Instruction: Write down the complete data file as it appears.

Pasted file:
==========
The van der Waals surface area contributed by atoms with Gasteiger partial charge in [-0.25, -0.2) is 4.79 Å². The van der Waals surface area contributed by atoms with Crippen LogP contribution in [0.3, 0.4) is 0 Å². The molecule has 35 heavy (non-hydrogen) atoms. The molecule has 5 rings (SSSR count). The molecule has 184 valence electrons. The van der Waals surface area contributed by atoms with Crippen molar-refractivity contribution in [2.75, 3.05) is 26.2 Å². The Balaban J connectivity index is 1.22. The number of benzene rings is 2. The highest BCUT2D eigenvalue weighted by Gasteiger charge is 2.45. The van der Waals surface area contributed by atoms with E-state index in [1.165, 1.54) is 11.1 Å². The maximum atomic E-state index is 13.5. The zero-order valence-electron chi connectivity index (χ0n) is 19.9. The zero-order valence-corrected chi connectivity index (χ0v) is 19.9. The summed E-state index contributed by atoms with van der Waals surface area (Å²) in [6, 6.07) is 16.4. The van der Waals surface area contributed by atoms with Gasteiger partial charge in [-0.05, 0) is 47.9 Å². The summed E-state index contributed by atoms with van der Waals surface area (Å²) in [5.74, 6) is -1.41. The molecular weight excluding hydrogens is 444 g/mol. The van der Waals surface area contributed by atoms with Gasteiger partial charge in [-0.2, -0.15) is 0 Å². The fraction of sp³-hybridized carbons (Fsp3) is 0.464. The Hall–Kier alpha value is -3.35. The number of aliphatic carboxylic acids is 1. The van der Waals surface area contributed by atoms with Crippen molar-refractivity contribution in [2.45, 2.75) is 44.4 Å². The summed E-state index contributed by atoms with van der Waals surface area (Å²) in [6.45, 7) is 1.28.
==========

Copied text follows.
The van der Waals surface area contributed by atoms with Gasteiger partial charge in [-0.25, -0.2) is 4.79 Å². The van der Waals surface area contributed by atoms with Crippen LogP contribution in [0.3, 0.4) is 0 Å². The molecule has 35 heavy (non-hydrogen) atoms. The molecule has 5 rings (SSSR count). The molecule has 184 valence electrons. The van der Waals surface area contributed by atoms with Crippen molar-refractivity contribution in [2.75, 3.05) is 26.2 Å². The Balaban J connectivity index is 1.22. The number of benzene rings is 2. The highest BCUT2D eigenvalue weighted by Gasteiger charge is 2.45. The van der Waals surface area contributed by atoms with E-state index in [1.165, 1.54) is 11.1 Å². The maximum atomic E-state index is 13.5. The zero-order valence-electron chi connectivity index (χ0n) is 19.9. The zero-order valence-corrected chi connectivity index (χ0v) is 19.9. The summed E-state index contributed by atoms with van der Waals surface area (Å²) in [6, 6.07) is 16.4. The van der Waals surface area contributed by atoms with Gasteiger partial charge in [-0.05, 0) is 47.9 Å². The summed E-state index contributed by atoms with van der Waals surface area (Å²) in [5.74, 6) is -1.41. The molecular weight excluding hydrogens is 444 g/mol. The van der Waals surface area contributed by atoms with Gasteiger partial charge in [-0.2, -0.15) is 0 Å². The fraction of sp³-hybridized carbons (Fsp3) is 0.464. The Hall–Kier alpha value is -3.35. The number of aliphatic carboxylic acids is 1. The van der Waals surface area contributed by atoms with Crippen molar-refractivity contribution in [2.45, 2.75) is 44.4 Å². The summed E-state index contributed by atoms with van der Waals surface area (Å²) in [6.45, 7) is 1.28.